G. K. Chesterton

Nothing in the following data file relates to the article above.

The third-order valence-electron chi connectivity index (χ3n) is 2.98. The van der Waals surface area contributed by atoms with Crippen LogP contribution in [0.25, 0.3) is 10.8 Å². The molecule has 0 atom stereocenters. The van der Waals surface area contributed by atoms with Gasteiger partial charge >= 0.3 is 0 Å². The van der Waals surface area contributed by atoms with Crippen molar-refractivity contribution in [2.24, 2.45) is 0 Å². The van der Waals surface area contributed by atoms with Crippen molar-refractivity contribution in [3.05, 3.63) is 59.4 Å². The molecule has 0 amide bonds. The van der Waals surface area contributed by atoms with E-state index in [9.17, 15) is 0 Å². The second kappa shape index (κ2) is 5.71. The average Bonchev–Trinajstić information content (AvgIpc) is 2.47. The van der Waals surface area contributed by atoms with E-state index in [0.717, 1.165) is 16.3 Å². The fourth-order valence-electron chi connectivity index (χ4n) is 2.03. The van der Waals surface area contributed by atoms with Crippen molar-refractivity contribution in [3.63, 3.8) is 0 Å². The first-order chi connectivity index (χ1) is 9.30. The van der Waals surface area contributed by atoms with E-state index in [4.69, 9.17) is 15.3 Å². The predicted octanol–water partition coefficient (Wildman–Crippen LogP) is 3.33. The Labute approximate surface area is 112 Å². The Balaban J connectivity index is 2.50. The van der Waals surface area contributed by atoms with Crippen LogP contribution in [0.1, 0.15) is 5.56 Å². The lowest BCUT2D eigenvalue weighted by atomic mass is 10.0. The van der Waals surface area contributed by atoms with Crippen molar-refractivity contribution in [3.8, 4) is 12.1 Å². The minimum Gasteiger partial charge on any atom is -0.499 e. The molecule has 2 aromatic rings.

Gilbert Keith Chesterton (1874-1936), usually abbreviated G. K., was an English writer, Christian apologist, and public figure. Though he was a prolific (and frequently prolix) writer, he is remembered best for three relatively early works: The Man Who Was Thursday and Orthodoxy (Chesterton's apologia for his Christian faith), both written in 1908; and The Innocence of Father Brown, the first collection of short stories about the priest Father Brown, written in 1911. Chesterton is also notable as a convert from Anglicanism to the Roman Catholic church. Though his Catholic tendencies are discernible from his early career, he did not actually convert until 1922. Chesterton was a major influence on C. S. Lewis, a Christian apologist of the 20th century. He is also generally assumed to be the model for the well-known fictional detective Dr. Gideon Fell, a character created by John Dickson Carr in the 1930s who appeared in many novels.